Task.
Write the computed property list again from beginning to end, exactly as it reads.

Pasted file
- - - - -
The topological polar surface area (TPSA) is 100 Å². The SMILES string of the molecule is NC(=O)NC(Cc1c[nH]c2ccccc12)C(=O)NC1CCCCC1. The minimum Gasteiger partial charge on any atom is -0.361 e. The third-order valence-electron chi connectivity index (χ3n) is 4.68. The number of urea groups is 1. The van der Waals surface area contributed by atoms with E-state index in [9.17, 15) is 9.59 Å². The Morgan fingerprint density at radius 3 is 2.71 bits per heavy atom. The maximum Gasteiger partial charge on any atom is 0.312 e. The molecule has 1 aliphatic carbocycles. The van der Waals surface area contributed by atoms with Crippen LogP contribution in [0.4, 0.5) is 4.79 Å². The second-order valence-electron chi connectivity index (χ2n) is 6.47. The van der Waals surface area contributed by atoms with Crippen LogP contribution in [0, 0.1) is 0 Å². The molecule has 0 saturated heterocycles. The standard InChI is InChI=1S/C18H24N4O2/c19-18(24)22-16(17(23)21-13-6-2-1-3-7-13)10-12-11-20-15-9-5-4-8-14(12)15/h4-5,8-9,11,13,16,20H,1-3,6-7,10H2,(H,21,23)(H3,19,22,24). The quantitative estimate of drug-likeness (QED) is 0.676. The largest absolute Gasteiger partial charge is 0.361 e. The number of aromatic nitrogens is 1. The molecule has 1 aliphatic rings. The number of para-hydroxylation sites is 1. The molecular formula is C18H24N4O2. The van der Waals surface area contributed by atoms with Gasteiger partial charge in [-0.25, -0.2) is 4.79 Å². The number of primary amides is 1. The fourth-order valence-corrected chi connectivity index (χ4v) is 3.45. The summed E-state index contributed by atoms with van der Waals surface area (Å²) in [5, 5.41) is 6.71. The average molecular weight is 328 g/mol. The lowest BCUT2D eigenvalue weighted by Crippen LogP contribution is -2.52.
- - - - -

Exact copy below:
The topological polar surface area (TPSA) is 100 Å². The SMILES string of the molecule is NC(=O)NC(Cc1c[nH]c2ccccc12)C(=O)NC1CCCCC1. The minimum Gasteiger partial charge on any atom is -0.361 e. The third-order valence-electron chi connectivity index (χ3n) is 4.68. The number of urea groups is 1. The van der Waals surface area contributed by atoms with E-state index in [9.17, 15) is 9.59 Å². The Morgan fingerprint density at radius 3 is 2.71 bits per heavy atom. The maximum Gasteiger partial charge on any atom is 0.312 e. The molecule has 1 aliphatic carbocycles. The van der Waals surface area contributed by atoms with Crippen LogP contribution in [0.4, 0.5) is 4.79 Å². The second-order valence-electron chi connectivity index (χ2n) is 6.47. The van der Waals surface area contributed by atoms with Crippen LogP contribution in [0, 0.1) is 0 Å². The molecule has 0 saturated heterocycles. The standard InChI is InChI=1S/C18H24N4O2/c19-18(24)22-16(17(23)21-13-6-2-1-3-7-13)10-12-11-20-15-9-5-4-8-14(12)15/h4-5,8-9,11,13,16,20H,1-3,6-7,10H2,(H,21,23)(H3,19,22,24). The quantitative estimate of drug-likeness (QED) is 0.676. The largest absolute Gasteiger partial charge is 0.361 e. The number of aromatic nitrogens is 1. The molecule has 1 aliphatic rings. The number of para-hydroxylation sites is 1. The molecular formula is C18H24N4O2. The van der Waals surface area contributed by atoms with Gasteiger partial charge in [-0.25, -0.2) is 4.79 Å². The number of primary amides is 1. The fourth-order valence-corrected chi connectivity index (χ4v) is 3.45. The summed E-state index contributed by atoms with van der Waals surface area (Å²) in [5, 5.41) is 6.71. The average molecular weight is 328 g/mol. The lowest BCUT2D eigenvalue weighted by Crippen LogP contribution is -2.52.